Mark Millar on superhero movies: “Every boom becomes a bust”

Is 2016 a pivotal year for superhero movies? In a new interview, Mark Millar talks about the future of the genre in Hollywood...

You don’t need us to tell you how important Batman V Superman: Dawn Of Justice is to Warner and the future of its DC Extended Universe. The potential launchpad for its slate of superhero movies over the next few years, the Batman-Superman face-off paves the way for next year’s Justice League and Wonder Woman, plus future movies from other DC characters, including The Flash and Aquaman.

With Marvel also hoping to land a major hit with Captain America: Civil War and Fox still to release X-Men: Apocalypse this year, and Suicide Squad still to come from Warner, 2016 is a busy year when it comes to superhero movies. According to comic book writer Mark Millar, it could also prove to be a pivotal year for the genre’s future in Hollywood.

Speaking to French outlet Le Point Pop, Millar described Batman V Superman and Captain America: Civil War as the two key films in Marvel and DC’s immediate future; pointing to the explosion in popularity of superhero films over the past few years, Millar argues that the if those films don’t do as well as expected, then Hollywood could take this as a sign that the genre’s boom years are drawing to an end.

“Every boom eventually has to become a bust and the only way to delay that bust is to make sure the quality of the work is really good,” Millar said. “When something like Deadpool comes out and defies all expectations, it shows us that the trend is clearly not over yet: there’s still an appetite for these movies, but the audience has to connect with them.”

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Batman V Superman, unlike the relatively inexpensive Deadpool, cost anywhere from $250m upwards to make, according to which reports you read – some put the price tag at over $400m including marketing. With figures like that hanging over the movie, you can see why Hollywood’s accountants and investors would be looking closely at its weekend numbers.

“[DC-Warner] have a bunch of untried things coming up,” Millar continued. “And if Batman V Superman doesn’t break even at least, I can’t imagine these projects are gonna happen in most cases. I’d imagine they’ll make another Batman movie at least, anyway something safe, instead of doing an Aquaman movie… Everything depends on how much of a break even or how much of a loss does BvS make. If this movie comes out and make $600m like Man Of Steel, then that will be it, they won’t do more of those movies because they will have lost an awful lot of money. But if the movie make $1.2bn, they may break even.”

Millar also suggests that, while Marvel are in a stronger position than DC-Warner with their proven success, the smaller-than-expected gross of Avengers: Age Of Ultron could, he says, indicate a cooling of interest in the largest, most bombastic superhero movies.

“I don’t wanna say Marvel had a bloodrun, but they’ve definitely had a slowing down of their momentum last year, on pure box office (as well as critical reception) level. Avengers: Age Of Ultron was expected to be bigger than Avengers. And the fact that, in America, it was 25% smaller, that it was about globally $200m less, when taken price inflation has gone up, plus there’s more cinemas than ever because of China… Well that’s interesting because that’s the way any economic boom has started. Ant-Man is a very good and very fun movie but it kind of showed Marvel’s fallibility: the movie made a little bit more than $500m worldwide, whereas Guardians Of The Galaxy made almost $800m, so it will be interesting to see how their next movies make. All eyes are on Captain America Civil War now. If this movie makes less than the last Captain America movie, I think there will be a problem.”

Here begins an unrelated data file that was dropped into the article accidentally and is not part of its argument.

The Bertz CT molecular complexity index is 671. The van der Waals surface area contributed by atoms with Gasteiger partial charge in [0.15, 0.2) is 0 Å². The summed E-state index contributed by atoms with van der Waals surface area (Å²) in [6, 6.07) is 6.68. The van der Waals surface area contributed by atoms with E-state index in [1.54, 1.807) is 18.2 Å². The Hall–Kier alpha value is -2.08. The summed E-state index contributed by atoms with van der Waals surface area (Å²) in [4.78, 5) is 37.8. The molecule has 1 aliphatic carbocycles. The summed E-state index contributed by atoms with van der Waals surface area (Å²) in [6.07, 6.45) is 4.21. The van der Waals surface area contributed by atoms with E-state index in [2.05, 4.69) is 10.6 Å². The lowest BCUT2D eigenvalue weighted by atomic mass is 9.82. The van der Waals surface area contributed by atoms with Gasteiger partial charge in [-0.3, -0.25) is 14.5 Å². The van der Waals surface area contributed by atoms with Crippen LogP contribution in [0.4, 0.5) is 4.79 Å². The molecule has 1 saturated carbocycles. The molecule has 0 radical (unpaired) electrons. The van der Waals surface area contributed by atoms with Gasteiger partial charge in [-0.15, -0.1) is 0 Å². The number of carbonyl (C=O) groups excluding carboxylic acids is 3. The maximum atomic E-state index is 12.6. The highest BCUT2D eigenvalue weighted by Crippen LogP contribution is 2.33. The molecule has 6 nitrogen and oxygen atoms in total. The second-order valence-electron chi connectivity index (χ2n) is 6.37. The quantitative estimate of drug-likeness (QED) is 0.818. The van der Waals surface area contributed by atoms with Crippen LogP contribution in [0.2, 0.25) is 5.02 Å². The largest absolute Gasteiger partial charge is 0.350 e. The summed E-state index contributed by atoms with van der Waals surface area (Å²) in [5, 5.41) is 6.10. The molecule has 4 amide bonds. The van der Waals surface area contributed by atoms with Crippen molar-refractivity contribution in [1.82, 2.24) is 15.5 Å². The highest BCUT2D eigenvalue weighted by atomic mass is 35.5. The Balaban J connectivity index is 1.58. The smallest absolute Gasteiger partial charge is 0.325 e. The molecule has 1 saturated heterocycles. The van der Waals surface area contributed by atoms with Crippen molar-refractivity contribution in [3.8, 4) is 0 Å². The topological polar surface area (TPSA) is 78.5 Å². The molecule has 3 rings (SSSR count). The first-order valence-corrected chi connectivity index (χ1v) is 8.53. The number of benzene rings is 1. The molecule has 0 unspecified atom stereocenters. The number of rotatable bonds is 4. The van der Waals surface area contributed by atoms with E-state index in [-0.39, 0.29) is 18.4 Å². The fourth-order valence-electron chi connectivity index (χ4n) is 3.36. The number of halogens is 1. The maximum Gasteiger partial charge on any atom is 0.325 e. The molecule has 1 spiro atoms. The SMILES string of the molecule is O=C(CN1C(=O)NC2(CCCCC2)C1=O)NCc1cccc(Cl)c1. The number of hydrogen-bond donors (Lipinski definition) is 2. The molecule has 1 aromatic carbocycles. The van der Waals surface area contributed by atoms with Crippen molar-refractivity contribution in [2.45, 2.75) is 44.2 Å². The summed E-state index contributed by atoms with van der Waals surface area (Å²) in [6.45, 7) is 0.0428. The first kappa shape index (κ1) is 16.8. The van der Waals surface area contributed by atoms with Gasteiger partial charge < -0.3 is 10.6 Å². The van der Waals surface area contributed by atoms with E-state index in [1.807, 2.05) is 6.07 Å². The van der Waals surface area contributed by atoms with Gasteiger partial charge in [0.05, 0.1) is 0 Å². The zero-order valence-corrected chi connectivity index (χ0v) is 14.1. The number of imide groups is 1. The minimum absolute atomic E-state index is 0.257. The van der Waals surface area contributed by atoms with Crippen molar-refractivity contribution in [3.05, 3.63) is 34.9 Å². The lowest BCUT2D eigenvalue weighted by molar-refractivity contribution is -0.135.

The important thing in both Batman V Superman and Captain America: Civil War’s favour, as movie fans will know, is that they don’t rely on the popularity of just one superhero for their success; both movies have the novelty of clashing superheroes to hook audiences in, meaning that novelty factor alone should help their chances at the box-office. But audience interest is only one part of the equation, Millar warns – there’s also the rising cost to factor in, with the budgets for superhero movies steadily climbing in recent years from the $150m range to well in excess of $250m.

“The incredible success of Deadpool must be an interesting model for studios because the grosses for superhero movies are either staying the same or getting smaller, but the cost are going up and up,” Millar said. “These movie historically cost between $150 and $200m to make. And then they are now reaching the $400m+ threshold for cost. One of my best friends is a banker, and he said to me, ‘This is starting to smell a lot like banks in 2007.’”

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While Millar’s quick to point out that the superhero genre’s in no danger of going away, he maintains that “the genre has got to evolve” in order to retain its mass audience.

“I have a feeling that eventually everything will be fine, but that is very interesting to see that, after 16 years of massive success, people are starting to get a little nervous.”

Only time will tell whether Millar’s right about the future of superhero movies in Hollywood. The iconic status of such characters as Batman and Spider-Man means that audiences will surely flock to see them for years to come. A dip in profits could leave the fate of lesser-known characters like Shazam and Aquaman hanging in the balance.